PRESS SECTION - Medlife



SEVILLE SEDUCTION

Famous for Flamenco, Carmen, Fine Food, Moorish Architecture and Dark-eyed Beauties, Andalucian city Seville quite simply seethes with passion, and in spite of its searing midsummer heat, Conservative MP Michael Portillo, a regular to Seville, can't resist the lure of this vibrant Spanish City.

 

Famous for Flamenco, Carmen, Fine Food, Moorish Architecture and Dark-eyed Beauties, Andalucian city Seville quite simply seethes with passion, and in spite of its searing midsummer heat, Conservative MP Michael Portillo, a regular to Seville, can't resist the lure of this vibrant Spanish City.

Sometimes when in Seville it's hard to believe I'm in Europe. In August the city's a frying pan, and the heat drives all sane life from the streets. Even mad dogs and Englishmen fanatically hug the slender shadows cast by the buildings. The trellised brickwork of La Giralda, the bell tower of the cathedral, tells you that its architect was an African, and the Christian makeover doesn't disguise that it's designed to be a minaret. Those throaty laments of the flamenco singers surely cannot be from the same continent as yodelling and Morris dancing. Nowhere else do women ride on grey stallions, wearing flowing dresses of crimson and polka dot, with burning eyes, heaving breasts and an expression of absolute disdain. Any one of them could echo the operatic Carmen. "If you fall for me beware!" Carmen it was who in Seville seductively rolled tobacco on her bare thigh and was stabbed outside the bullring by a man demented with jealousy.

I love to be lost in the narrow streets of the Santa Cruz quarter. Occasionally a mother's piercing yell calling her children, shatters the siesta, but as it echoes off the whitewashed walls, it's impossible to pinpoint is origin. Most houses are shuttered against the heat. If there are crimes of passion in this city of passion, we don't see them. But now and again, through a gate of decorative ironwork there's a glimpse of a patio, with marbled floor and wall tiles in orange and blue and white, and a fountain and geraniums. It's a world built against the heat, a private existence that the tourist can never know, but which haunts our minds after we've left.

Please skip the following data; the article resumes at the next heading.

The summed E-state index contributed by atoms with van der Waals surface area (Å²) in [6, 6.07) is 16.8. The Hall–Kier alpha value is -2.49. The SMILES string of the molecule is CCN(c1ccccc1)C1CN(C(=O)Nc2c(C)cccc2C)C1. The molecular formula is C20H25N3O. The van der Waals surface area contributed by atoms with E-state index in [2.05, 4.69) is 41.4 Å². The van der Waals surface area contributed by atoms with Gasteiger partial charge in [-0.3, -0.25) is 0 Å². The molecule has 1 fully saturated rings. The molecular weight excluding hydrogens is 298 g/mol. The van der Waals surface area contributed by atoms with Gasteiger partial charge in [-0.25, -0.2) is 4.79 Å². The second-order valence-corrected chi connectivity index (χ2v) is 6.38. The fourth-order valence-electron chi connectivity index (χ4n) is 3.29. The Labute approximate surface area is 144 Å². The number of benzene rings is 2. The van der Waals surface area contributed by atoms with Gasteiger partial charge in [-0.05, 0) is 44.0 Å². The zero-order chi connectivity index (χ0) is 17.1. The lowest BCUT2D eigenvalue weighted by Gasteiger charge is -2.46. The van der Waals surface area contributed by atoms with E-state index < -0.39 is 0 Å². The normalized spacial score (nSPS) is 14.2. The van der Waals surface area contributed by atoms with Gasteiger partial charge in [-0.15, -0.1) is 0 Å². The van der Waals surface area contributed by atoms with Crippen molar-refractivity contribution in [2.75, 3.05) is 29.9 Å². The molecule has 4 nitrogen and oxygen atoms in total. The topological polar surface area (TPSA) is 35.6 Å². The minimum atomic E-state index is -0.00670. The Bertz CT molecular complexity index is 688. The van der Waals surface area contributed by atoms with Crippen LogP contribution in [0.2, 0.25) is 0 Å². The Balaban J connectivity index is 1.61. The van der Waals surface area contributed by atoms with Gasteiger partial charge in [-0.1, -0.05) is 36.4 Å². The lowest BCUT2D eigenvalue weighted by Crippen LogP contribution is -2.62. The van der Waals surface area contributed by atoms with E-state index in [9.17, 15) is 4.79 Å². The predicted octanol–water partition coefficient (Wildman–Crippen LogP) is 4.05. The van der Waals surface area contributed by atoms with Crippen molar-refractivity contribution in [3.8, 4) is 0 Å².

I do my best as an outsider to enter that world I stay at Casa No. 7 hotel, a charming Seville townhouse built around a courtyard with just six bedrooms, owned by a sherry aristocrat, who speaks perfect English, lie the BBC in 1940. From the roof you can look out across the cupolas, bell towers and washing lines, that together make up Seville's skyline. I eat dinner under a spreading vine but a well in a courtyard called Corral del Agua. Or at the restaurant Modesto, sitting outside on a wide pavement. I let the waters inundate me with varieties of seafood beyond number. Or in order to study those beautiful wall tiles close-up, I go for a Tio Pepè sherry at the wonderfully opulent, gloriously detailed, Alfonso XIII hotel.

You must do battle with the heat as the Sevil1ians do, seek out the fountains. There's a beauty by the cathedral, from which the horse-drawn carriages take you clipping and clopping through the din of the traffic into the shady tranquillity of the Maria Luisa Park. Fountains abound in the gardens of the Reales Alcazares Palace, and the very sound of tinkling water brings you relief and refreshment. The palace itself is of almost hypnotic beauty, with its delicate woodcarving, gilded ceilings, sculpted plasterwork and patios of serenity and peace.

You can't tire of Seville, but I usually can't resist visiting Córdoba. It's just 40 minutes by high-speed train. La Mezquita is a mosque half-heartedly converted to a cathedral. Walking among its columns and arches is like exploring a forest, with unexpected avenues and vistas. It humbles me to think that La Mezquita dates from the Eighth century, and that so long ago hose invading Moors were inspired to create such calming beauty.

On Seville and Córdoba's hottest days every living thing scurries for shade. But hidden from view, the energy is sizzling and the intense rawness of the flamenco betrays the true character of these whitewashed cities. The smoulder in the heat and beckon everyone who have a pulse, and whose veins run with something thicker than water.